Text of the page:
About me

My name is Becci Jewell and I’m a marine biologist with a particular interest in marine mammal science. For the last five years, I have been working as a freelance marine mammal observer during marine renewable energy projects, scientific surveys and offshore seismic surveys. This often involves spending long spells at sea and also affords me free time between surveys, the best of both worlds. The perks of life at sea include the marine wildlife, working with people from all around the world and, perhaps best of all, 3pm cake.

I love exploring new places in the UK and abroad and I’ve been fortunate enough to travel extensively for work and for fun. Most recently I have worked on surveys in Indonesia, Mozambique, Russia, France and French Guiana, glimpsing whale sharks and manta rays as well as whales and dolphins. Over the years I have scrambled down cliffs in South Africa to collect seal poo, poled a boat through mangroves in Kenya to identify humpback dolphins, and tracked sperm whales in a submarine canyon in New Zealand, all in the name of work. For fun, I have slogged up volcanoes in Guatemala, reached the summit of Mount Kilimanjaro and conquered many, many cafes.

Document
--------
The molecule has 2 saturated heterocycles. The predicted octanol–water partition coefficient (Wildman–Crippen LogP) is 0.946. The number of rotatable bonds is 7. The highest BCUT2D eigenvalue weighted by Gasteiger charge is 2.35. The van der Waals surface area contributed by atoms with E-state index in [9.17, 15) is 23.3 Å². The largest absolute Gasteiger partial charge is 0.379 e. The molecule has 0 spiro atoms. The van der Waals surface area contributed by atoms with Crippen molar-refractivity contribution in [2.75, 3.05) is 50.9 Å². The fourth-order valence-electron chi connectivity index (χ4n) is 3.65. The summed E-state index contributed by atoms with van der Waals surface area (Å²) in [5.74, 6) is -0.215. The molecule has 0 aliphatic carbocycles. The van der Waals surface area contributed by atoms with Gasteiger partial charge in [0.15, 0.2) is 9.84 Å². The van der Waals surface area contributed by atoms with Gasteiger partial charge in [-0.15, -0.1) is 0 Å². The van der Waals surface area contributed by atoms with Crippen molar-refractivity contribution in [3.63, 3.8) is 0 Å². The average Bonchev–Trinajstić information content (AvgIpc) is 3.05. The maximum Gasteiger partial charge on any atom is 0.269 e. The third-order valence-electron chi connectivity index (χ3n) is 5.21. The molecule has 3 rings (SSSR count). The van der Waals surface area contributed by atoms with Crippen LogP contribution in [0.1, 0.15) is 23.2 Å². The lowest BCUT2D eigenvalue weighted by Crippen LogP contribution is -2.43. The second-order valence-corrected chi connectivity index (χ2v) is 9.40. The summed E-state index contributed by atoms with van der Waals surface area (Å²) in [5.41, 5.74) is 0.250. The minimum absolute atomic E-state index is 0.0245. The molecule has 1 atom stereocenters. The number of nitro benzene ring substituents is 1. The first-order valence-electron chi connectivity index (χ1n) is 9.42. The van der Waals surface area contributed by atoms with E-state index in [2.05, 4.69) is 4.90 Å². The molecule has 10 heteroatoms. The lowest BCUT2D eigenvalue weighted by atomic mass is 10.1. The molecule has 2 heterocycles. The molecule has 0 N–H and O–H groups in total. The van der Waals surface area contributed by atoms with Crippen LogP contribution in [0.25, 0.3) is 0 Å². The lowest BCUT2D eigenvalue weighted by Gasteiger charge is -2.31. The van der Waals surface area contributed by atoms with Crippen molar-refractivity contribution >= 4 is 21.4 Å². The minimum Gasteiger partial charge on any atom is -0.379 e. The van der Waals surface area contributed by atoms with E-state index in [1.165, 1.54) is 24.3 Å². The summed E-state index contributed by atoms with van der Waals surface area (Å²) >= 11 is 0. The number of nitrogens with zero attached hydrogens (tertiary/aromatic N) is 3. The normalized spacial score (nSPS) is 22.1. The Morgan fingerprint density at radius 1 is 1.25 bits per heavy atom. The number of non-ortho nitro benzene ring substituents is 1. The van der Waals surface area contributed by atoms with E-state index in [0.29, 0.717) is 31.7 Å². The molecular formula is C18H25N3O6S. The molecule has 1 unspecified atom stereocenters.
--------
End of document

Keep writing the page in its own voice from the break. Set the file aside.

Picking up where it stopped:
Between projects, I like to spend as much time outdoors as I can. Living in Scotland is great for this; the coastline and mountains provide plenty of opportunities for adventure. Undertaking solo multi-day journeys by bike and on foot through the Scottish Highlands has stoked my enthusiasm for exploring and helped build my confidence in my abilities. However, I realise that cycling long distances, navigating in an unfamiliar area, and setting up and breaking camp daily during The Gray Whale Cycle, will at times be both mentally and physically demanding. Sections of terrain will be tough and the climate testing; the journey will not be easy.

Since moving to Scotland 12 years ago, I have enjoyed volunteering for the RNLI as a crew member on our all-weather and inshore lifeboats. This role has, at times, put me in challenging situations and I’m hoping I can lean on this resolve during my trip. Perhaps all those hours spent in cold and wet weather will help me endure the autumnal Alaska leg of the cycle. Since 2016 I have also enjoyed volunteering as the lifeboat station’s deputy press officer, writing press releases for local and national media, generating social media content and editing video footage — skills that I am hoping will help me to share my journey from the road.

With a background in marine mammal science and unbounded enthusiasm for adventure, The Gray Whale Cycle is my dream trip and I’m excited for every stage of the journey!